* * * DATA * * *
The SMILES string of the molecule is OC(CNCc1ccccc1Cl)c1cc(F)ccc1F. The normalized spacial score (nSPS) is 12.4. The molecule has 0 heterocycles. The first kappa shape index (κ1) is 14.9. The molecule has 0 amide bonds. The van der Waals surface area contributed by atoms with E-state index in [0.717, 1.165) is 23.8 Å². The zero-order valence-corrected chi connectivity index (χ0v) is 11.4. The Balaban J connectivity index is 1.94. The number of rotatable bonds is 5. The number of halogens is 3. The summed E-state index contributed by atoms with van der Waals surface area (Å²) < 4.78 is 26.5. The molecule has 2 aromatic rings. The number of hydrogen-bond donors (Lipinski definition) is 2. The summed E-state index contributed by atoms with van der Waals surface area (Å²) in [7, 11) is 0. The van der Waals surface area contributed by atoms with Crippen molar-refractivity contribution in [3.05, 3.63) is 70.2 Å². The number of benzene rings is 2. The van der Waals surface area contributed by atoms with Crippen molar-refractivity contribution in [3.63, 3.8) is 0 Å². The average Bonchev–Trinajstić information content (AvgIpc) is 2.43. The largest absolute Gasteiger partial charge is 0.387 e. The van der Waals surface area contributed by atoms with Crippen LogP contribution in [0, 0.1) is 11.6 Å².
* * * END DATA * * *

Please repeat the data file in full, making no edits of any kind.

The SMILES string of the molecule is OC(CNCc1ccccc1Cl)c1cc(F)ccc1F. The normalized spacial score (nSPS) is 12.4. The molecule has 0 heterocycles. The first kappa shape index (κ1) is 14.9. The molecule has 0 amide bonds. The van der Waals surface area contributed by atoms with E-state index in [0.717, 1.165) is 23.8 Å². The zero-order valence-corrected chi connectivity index (χ0v) is 11.4. The Balaban J connectivity index is 1.94. The number of rotatable bonds is 5. The number of halogens is 3. The summed E-state index contributed by atoms with van der Waals surface area (Å²) < 4.78 is 26.5. The molecule has 2 aromatic rings. The number of hydrogen-bond donors (Lipinski definition) is 2. The summed E-state index contributed by atoms with van der Waals surface area (Å²) in [7, 11) is 0. The van der Waals surface area contributed by atoms with Crippen molar-refractivity contribution in [3.05, 3.63) is 70.2 Å². The number of benzene rings is 2. The van der Waals surface area contributed by atoms with Crippen molar-refractivity contribution in [3.63, 3.8) is 0 Å². The average Bonchev–Trinajstić information content (AvgIpc) is 2.43. The largest absolute Gasteiger partial charge is 0.387 e. The van der Waals surface area contributed by atoms with Crippen LogP contribution in [0, 0.1) is 11.6 Å².